There are two points of view here. Virilio was going against all the powers behind the manipulation of the genetic bomb. After the information bomb, the last bomb is the genetic bomb. He mentions the economic power of pharma industries that manipulate the way that the virus or any disease can be treated but also how fear is behind getting the vaccine as soon as possible, for coronavirus, autism, whatever. As a point of departure, Virilio is clear about dromology after the genetic bomb. He’s not that concerned with the longevity of the body. He’s more critical of the power and the speed of eugenics. Lotringer and Armitage would question Virilio about the role of eugenics, the genetic bomb, and dromology. As a catholic, as a believer, as a phenomenologist, he was reluctant and resistant to this idea. It always took him back to the Nazi death camps.
But coronavirus is itself a genetic bomb, right?
Something that the coronavirus has taught all over the world is that it is a very democratic virus. It attacks everyone. There are no limits, no borders, no frontiers at all. That was a main point of Virilio’s Ultra City, you become a global citizen, especially by technology, which makes you a kind of god with the ubiquity of technology. Technology makes you ubiquitous in a way. It makes you synchronized to everyone at the same time. But what is going on with medicine, going beyond eugenics and genetics, is that the role of the public service has been critical about how to manage diseases. The Spanish health service is not the best in Europe, but it is one of the best. Although we were the second to suffer the consequence of coronavirus, we did quite well given the density and number of people in Spain. England is not doing that well even though their national health service is fairly okay. Germany is doing very well. The virus reached Germany quite late and their public health service is quite strong. What we will see is not only a return to the public space, urban space, and a return to contact with the body, but we’ll also say goodbye to neoliberalism and return to the public idea of reinforcing our health systems. That’s one side of the consequence of living through the pandemic. The other extreme is the issue of research, the dromological race of pharmacists to find vaccines and to dismantle these genetic bombs.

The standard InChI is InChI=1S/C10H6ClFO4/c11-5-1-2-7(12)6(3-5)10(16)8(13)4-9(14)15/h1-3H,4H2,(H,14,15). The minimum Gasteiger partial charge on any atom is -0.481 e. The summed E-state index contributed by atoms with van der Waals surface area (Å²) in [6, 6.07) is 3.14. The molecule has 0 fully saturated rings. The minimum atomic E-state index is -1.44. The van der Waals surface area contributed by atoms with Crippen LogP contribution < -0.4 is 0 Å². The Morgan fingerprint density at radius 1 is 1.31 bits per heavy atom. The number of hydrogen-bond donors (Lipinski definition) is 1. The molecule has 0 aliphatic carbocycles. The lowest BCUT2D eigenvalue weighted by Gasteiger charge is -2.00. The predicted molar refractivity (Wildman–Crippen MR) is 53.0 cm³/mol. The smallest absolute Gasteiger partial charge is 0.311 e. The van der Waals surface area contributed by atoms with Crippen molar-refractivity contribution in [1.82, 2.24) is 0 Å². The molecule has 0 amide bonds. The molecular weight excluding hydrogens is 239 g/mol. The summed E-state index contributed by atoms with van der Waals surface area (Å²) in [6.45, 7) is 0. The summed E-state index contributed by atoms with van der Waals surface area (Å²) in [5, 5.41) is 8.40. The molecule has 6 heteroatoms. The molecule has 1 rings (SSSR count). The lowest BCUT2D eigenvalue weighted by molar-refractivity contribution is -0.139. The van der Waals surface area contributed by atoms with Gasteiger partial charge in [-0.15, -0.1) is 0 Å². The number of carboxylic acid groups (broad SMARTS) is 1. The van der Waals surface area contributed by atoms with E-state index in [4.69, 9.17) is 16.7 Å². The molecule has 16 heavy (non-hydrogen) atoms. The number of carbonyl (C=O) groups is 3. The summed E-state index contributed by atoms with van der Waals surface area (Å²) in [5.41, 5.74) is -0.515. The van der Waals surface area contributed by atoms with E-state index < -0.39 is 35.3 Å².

So, we’re beyond politics.
We can cite Virilio here. He says the city used to be the place of election. Now the Ultra City is the place of ejection. The democratic idea of the city allows you to elect your candidate. But now the Ultra City ejects you. You don’t have power anymore to elect anyone. You are ejected by dromology, by forces that are beyond politics, economic forces, and mainly by the forces of information.